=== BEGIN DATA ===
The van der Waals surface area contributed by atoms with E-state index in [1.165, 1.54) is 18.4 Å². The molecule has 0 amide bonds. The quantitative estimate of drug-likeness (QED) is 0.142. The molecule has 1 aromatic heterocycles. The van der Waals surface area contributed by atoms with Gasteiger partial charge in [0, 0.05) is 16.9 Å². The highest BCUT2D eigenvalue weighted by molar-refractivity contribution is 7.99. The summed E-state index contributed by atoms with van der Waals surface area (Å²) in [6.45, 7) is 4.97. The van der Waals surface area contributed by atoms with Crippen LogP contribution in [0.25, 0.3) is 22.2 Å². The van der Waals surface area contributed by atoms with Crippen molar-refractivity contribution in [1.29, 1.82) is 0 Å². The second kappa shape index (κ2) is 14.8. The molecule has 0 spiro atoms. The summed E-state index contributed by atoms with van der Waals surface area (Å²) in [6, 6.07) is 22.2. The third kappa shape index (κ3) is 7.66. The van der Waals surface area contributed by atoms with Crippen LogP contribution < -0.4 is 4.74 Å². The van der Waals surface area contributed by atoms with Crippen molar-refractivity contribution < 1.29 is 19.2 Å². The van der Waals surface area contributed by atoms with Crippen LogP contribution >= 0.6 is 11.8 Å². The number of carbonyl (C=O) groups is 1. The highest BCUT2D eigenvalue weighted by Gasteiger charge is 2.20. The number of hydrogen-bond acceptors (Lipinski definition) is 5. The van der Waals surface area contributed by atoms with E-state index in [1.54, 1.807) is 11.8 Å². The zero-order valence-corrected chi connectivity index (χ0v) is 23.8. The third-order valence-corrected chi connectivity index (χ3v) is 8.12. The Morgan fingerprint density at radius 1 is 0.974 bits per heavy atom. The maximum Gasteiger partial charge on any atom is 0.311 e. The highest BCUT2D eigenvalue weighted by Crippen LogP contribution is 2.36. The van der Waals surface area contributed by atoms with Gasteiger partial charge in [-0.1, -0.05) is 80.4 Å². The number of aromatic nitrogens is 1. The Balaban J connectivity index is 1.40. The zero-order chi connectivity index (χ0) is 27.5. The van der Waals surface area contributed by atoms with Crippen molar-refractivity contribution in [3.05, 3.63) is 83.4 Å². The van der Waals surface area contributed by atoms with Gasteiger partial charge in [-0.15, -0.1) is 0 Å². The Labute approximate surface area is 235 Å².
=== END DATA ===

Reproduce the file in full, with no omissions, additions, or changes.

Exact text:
The van der Waals surface area contributed by atoms with E-state index in [1.165, 1.54) is 18.4 Å². The molecule has 0 amide bonds. The quantitative estimate of drug-likeness (QED) is 0.142. The molecule has 1 aromatic heterocycles. The van der Waals surface area contributed by atoms with Gasteiger partial charge in [0, 0.05) is 16.9 Å². The highest BCUT2D eigenvalue weighted by molar-refractivity contribution is 7.99. The summed E-state index contributed by atoms with van der Waals surface area (Å²) in [6.45, 7) is 4.97. The van der Waals surface area contributed by atoms with Crippen LogP contribution in [0.25, 0.3) is 22.2 Å². The van der Waals surface area contributed by atoms with Crippen molar-refractivity contribution in [1.29, 1.82) is 0 Å². The second kappa shape index (κ2) is 14.8. The molecule has 0 spiro atoms. The summed E-state index contributed by atoms with van der Waals surface area (Å²) in [6, 6.07) is 22.2. The third kappa shape index (κ3) is 7.66. The van der Waals surface area contributed by atoms with Crippen LogP contribution < -0.4 is 4.74 Å². The van der Waals surface area contributed by atoms with Crippen molar-refractivity contribution < 1.29 is 19.2 Å². The van der Waals surface area contributed by atoms with Crippen LogP contribution >= 0.6 is 11.8 Å². The number of carbonyl (C=O) groups is 1. The highest BCUT2D eigenvalue weighted by Gasteiger charge is 2.20. The number of hydrogen-bond acceptors (Lipinski definition) is 5. The van der Waals surface area contributed by atoms with E-state index in [1.54, 1.807) is 11.8 Å². The zero-order valence-corrected chi connectivity index (χ0v) is 23.8. The third-order valence-corrected chi connectivity index (χ3v) is 8.12. The Morgan fingerprint density at radius 1 is 0.974 bits per heavy atom. The maximum Gasteiger partial charge on any atom is 0.311 e. The highest BCUT2D eigenvalue weighted by Crippen LogP contribution is 2.36. The van der Waals surface area contributed by atoms with Gasteiger partial charge in [-0.1, -0.05) is 80.4 Å². The number of aromatic nitrogens is 1. The Balaban J connectivity index is 1.40. The zero-order chi connectivity index (χ0) is 27.5. The van der Waals surface area contributed by atoms with Crippen molar-refractivity contribution in [3.05, 3.63) is 83.4 Å². The van der Waals surface area contributed by atoms with Gasteiger partial charge in [-0.15, -0.1) is 0 Å². The Labute approximate surface area is 235 Å².